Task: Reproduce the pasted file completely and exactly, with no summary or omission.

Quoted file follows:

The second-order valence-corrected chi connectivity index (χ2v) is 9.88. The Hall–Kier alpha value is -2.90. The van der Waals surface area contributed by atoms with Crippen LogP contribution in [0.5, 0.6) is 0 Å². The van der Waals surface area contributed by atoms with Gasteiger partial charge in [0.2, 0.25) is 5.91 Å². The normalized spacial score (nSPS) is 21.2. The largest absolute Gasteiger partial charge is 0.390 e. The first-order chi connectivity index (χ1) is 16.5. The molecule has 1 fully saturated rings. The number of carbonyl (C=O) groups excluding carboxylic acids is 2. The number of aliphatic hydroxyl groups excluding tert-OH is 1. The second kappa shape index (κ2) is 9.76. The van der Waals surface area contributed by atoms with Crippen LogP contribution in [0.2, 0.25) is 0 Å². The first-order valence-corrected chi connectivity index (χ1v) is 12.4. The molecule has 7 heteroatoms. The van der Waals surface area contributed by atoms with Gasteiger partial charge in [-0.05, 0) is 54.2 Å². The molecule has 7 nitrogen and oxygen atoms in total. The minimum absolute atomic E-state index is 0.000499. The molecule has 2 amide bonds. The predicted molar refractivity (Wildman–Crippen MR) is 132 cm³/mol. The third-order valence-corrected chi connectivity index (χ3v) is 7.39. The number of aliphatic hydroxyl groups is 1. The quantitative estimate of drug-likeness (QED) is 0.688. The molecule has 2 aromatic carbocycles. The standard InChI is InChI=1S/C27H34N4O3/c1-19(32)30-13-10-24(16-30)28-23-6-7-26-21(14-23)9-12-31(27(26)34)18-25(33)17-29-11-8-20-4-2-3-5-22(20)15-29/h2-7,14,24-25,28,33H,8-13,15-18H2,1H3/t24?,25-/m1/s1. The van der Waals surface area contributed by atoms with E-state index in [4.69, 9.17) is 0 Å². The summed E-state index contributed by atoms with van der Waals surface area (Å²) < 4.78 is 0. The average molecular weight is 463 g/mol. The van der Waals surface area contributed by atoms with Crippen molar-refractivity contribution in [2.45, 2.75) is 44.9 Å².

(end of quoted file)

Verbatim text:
The second-order valence-corrected chi connectivity index (χ2v) is 9.88. The Hall–Kier alpha value is -2.90. The van der Waals surface area contributed by atoms with Crippen LogP contribution in [0.5, 0.6) is 0 Å². The van der Waals surface area contributed by atoms with Gasteiger partial charge in [0.2, 0.25) is 5.91 Å². The normalized spacial score (nSPS) is 21.2. The largest absolute Gasteiger partial charge is 0.390 e. The first-order chi connectivity index (χ1) is 16.5. The molecule has 1 fully saturated rings. The number of carbonyl (C=O) groups excluding carboxylic acids is 2. The number of aliphatic hydroxyl groups excluding tert-OH is 1. The second kappa shape index (κ2) is 9.76. The van der Waals surface area contributed by atoms with Crippen LogP contribution in [0.2, 0.25) is 0 Å². The first-order valence-corrected chi connectivity index (χ1v) is 12.4. The molecule has 7 heteroatoms. The van der Waals surface area contributed by atoms with Gasteiger partial charge in [-0.05, 0) is 54.2 Å². The molecule has 7 nitrogen and oxygen atoms in total. The minimum absolute atomic E-state index is 0.000499. The molecule has 2 amide bonds. The predicted molar refractivity (Wildman–Crippen MR) is 132 cm³/mol. The third-order valence-corrected chi connectivity index (χ3v) is 7.39. The number of aliphatic hydroxyl groups is 1. The quantitative estimate of drug-likeness (QED) is 0.688. The molecule has 2 aromatic carbocycles. The standard InChI is InChI=1S/C27H34N4O3/c1-19(32)30-13-10-24(16-30)28-23-6-7-26-21(14-23)9-12-31(27(26)34)18-25(33)17-29-11-8-20-4-2-3-5-22(20)15-29/h2-7,14,24-25,28,33H,8-13,15-18H2,1H3/t24?,25-/m1/s1. The van der Waals surface area contributed by atoms with E-state index in [4.69, 9.17) is 0 Å². The summed E-state index contributed by atoms with van der Waals surface area (Å²) < 4.78 is 0. The average molecular weight is 463 g/mol. The van der Waals surface area contributed by atoms with Crippen molar-refractivity contribution in [2.45, 2.75) is 44.9 Å².